Asia gets the dish

Glitches, snafus give way to growth

SYDNEY — The introduction of direct-to-home satellite broadcasting in Asia has been a textbook study in how to turn viewers off the notion of embracing multichannel television.

DTH launches in markets such as Indonesia, Australia and Malaysia over the past two years were plagued by technological glitches, and in some cases marketing, programming and pricing snafus.

Now, after some expensive lessons, home dishes are sprouting across the region.

While no one is getting rich yet off the infant pay TV business in Asia, a number of channel providers and U.S. majors foresee DTH leap-frogging cable in some markets to become the primary means of distributing multiple channels.

In other markets, sat dishes are hailed as a viable way of reaching rural areas not economical for cable.

Last year, Hollywood studios collectively reaped about $180 million from selling programming to pay channels throughout the Asia/Pacific, stretching from Japan to Australia. That’s peanuts compared to the coin they’re harvesting from free-to-air broadcasters and homevideo and theatrical windows, but it’s a start.

Feevee operators themselves are still swimming in red ink, but they remain committed to the cause.

“There is no shortage of demand or willingness to pay for entertainment if you can provide value and quality, but it takes time, persistence and a lot of money,” said Gary Davey, CEO of Star TV.

The vista of sat dishes mushrooming on Asian rooftops is central to Star’s strategy of striving to be the dominant force in the key programming categories of movies, general entertainment, music and sports — on a local basis.

“We are as confident now about the viability of what we’re doing as we were at the beginning, and I can base that statement on a bit of scar tissue,” asserts Davey, who was hand-picked by Rupert Murdoch to pilot Star in 1993 after News Corp. bought into the satcaster.

“Our goal within five years is to get 50% of our revenues from advertising and 50% from subscriptions through DTH and cable,” Davey said.

Gary Marenzi, president of MGM Telecommunications, believes DTH will prevail over cable in some markets because of the superior quality of digitally transmitted pictures, greater channel capacity, and, eventually, as a vehicle for pay-per-view.

Helpful competition

Marenzi sees benefits from sat broadcasters competing with cable systems, reasoning that that will force cablers to “get better at their game,” while driving down dish prices to more affordable levels.

The MGM Gold channel is carried on Indonesia’s Indovision and Malaysia’s Astro platforms, and Marenzi said he’s negotiating with all three sat groups in Japan and with various parties in India.

“Getting DTH right in Asia is a matter of understanding the consumer, assembling a portfolio of programs and pricing it (attractively),” said MTV Networks Asia president Frank Brown.”

There are a number of positive signs of growth in sat-to-home broadcasting and of its pending introduction in India and South Korea:

Astro, Malaysia’s sole 20-channel digital sat operator, is going gangbusters since it switched on last October, several months later than planned due to the delayed launch of the satellite.

Paul Edwards, CEO of parent company Measat Broadcast Network Systems, is formulating plans to offer pay-per-view, Internet access, home shopping and banking early next year.

In Japan, DTH pioneer PerfecTV, which began full-scale operations last October, reported it had 237,000 subscribers at the end of April.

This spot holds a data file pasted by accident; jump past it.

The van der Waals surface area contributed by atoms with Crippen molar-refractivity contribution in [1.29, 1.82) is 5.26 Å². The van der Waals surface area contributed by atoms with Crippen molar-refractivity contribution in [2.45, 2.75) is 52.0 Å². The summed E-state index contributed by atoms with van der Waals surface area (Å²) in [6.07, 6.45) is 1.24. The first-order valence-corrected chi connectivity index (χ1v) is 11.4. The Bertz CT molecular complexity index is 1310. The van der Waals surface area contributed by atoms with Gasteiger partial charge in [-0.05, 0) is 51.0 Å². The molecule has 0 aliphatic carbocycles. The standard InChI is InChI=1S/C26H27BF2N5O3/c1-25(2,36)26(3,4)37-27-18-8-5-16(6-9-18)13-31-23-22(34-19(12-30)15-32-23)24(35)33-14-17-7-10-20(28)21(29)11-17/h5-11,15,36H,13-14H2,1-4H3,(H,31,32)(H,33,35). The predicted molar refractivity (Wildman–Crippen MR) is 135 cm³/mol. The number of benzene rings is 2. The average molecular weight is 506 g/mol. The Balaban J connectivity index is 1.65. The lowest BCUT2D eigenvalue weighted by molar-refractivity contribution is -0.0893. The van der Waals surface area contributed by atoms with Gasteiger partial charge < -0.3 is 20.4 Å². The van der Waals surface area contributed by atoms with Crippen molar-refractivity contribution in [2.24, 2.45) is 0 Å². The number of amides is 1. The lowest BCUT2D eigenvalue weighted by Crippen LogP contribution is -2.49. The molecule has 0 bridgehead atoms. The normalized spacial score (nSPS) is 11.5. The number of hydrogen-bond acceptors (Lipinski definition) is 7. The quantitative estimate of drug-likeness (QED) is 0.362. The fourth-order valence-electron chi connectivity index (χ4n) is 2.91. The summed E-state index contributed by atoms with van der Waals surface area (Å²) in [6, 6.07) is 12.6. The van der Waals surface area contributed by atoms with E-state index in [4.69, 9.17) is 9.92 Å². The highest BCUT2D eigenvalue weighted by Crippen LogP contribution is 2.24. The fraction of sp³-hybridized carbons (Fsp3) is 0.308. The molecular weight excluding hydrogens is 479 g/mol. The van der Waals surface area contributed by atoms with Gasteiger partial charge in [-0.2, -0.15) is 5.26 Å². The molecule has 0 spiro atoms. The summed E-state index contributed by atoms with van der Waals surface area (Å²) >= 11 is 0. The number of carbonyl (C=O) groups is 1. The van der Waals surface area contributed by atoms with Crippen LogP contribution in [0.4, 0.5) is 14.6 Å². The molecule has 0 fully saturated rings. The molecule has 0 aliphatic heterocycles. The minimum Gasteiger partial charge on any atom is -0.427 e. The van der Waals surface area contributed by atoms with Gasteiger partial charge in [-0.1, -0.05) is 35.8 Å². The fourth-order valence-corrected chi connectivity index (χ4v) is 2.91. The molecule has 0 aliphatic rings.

Although that was short of its 300,000 target, it gives PerfecTV a decent lead on DirecTV, which is shooting for a November-December start-up, and on the JSkyB consortium, which intends to blanket Japan with 150 channels next April .

Indonesia’s monopoly DTH service Indovision struggled from its inception in late 1995 to get its act together. Tardy delivery of decoders was one problem, another was prohibitively expensive prices for the equipment and annual subscriber fees. In April 1996, Indovision sought help in the form of a management contract with Star.

Since switching to digital transmission, Indovision has converted to the new format 7,500 of the 23,000 subscribers who had analog set top boxes.Indovision has 450 installation teams operating nationally, each with a target of connecting 2.2 homes a day, and it’s believed that by the end of the year the goal is 60,000-100,000 subs.

Star’s ISkyB intends to be the first DTH service beamed into India pending clarification of some regulatory issues — hopefully “within the next few weeks,” according to Davey.

He does not see the need to wait for the contentious broadcasting bill, now being considered by a parliamentary committee, to become law.

Davey seems unfazed by the bill, which he views as merely a “working document.” But in its present form, it would prevent foreign companies like Star from owning more than 49% of sat-delivered channels.

In Thailand, Intl. Broadcasting Corp., which pioneered cable TV seven years ago and also transmits its channels via satellite, is the market leader against rivals Thai Sky Cable and Universal Cable TV. IBC execs did not respond to questions about the number of subs and profitability.

In South Korea, Samsung Entertainment Group, a unit of one of the country’s biggest and most powerful congloms, has flagged its desire to enter sat broadcasting as soon as regs permit. Samsung already owns two cable services airing movies and docus.

The Hong Kong government recently renewed Star TV’s license until 2002. Technically, the license is held by Star’s original owner, Hutchvision, but the cabinet signaled it’s willing to consider allowing foreign ownership of licenses later this year.

Also, the HK government slashed the cost of licenses: a generous move that analysts say will save Star about $400,000 a year.

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